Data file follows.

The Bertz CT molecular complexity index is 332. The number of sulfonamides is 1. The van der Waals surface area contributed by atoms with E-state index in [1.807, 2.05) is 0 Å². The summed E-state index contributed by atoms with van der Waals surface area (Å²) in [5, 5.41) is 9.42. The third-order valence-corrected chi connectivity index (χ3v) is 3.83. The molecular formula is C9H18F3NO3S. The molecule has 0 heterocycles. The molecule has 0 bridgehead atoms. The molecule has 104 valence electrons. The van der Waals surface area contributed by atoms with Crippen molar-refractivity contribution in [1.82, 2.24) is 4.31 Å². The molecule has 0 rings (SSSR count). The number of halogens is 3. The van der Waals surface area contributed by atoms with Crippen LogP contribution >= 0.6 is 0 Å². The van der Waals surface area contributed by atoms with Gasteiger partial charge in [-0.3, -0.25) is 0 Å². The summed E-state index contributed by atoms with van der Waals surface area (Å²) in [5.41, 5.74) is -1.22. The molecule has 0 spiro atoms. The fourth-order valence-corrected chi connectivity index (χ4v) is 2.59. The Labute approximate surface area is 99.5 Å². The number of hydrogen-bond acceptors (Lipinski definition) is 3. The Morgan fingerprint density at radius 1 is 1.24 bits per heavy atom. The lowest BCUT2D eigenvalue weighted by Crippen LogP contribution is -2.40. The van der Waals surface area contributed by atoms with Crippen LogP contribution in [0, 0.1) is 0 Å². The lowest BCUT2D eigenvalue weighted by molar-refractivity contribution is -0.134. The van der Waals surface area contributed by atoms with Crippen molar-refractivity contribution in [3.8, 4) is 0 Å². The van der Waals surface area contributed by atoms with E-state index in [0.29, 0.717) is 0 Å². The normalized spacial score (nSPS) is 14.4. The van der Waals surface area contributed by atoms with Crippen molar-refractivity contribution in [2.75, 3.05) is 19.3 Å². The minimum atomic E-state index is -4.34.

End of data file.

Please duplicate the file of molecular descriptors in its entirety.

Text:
The Bertz CT molecular complexity index is 332. The number of sulfonamides is 1. The van der Waals surface area contributed by atoms with E-state index in [1.807, 2.05) is 0 Å². The summed E-state index contributed by atoms with van der Waals surface area (Å²) in [5, 5.41) is 9.42. The third-order valence-corrected chi connectivity index (χ3v) is 3.83. The molecular formula is C9H18F3NO3S. The molecule has 0 heterocycles. The molecule has 0 bridgehead atoms. The molecule has 104 valence electrons. The van der Waals surface area contributed by atoms with Crippen molar-refractivity contribution in [1.82, 2.24) is 4.31 Å². The molecule has 0 rings (SSSR count). The number of halogens is 3. The van der Waals surface area contributed by atoms with Crippen LogP contribution >= 0.6 is 0 Å². The van der Waals surface area contributed by atoms with Gasteiger partial charge in [-0.3, -0.25) is 0 Å². The summed E-state index contributed by atoms with van der Waals surface area (Å²) in [5.41, 5.74) is -1.22. The molecule has 0 spiro atoms. The fourth-order valence-corrected chi connectivity index (χ4v) is 2.59. The Labute approximate surface area is 99.5 Å². The number of hydrogen-bond acceptors (Lipinski definition) is 3. The Morgan fingerprint density at radius 1 is 1.24 bits per heavy atom. The lowest BCUT2D eigenvalue weighted by Crippen LogP contribution is -2.40. The van der Waals surface area contributed by atoms with Crippen LogP contribution in [0, 0.1) is 0 Å². The lowest BCUT2D eigenvalue weighted by molar-refractivity contribution is -0.134. The van der Waals surface area contributed by atoms with Crippen molar-refractivity contribution in [3.8, 4) is 0 Å². The van der Waals surface area contributed by atoms with E-state index in [0.29, 0.717) is 0 Å². The normalized spacial score (nSPS) is 14.4. The van der Waals surface area contributed by atoms with Crippen molar-refractivity contribution in [2.75, 3.05) is 19.3 Å². The minimum atomic E-state index is -4.34.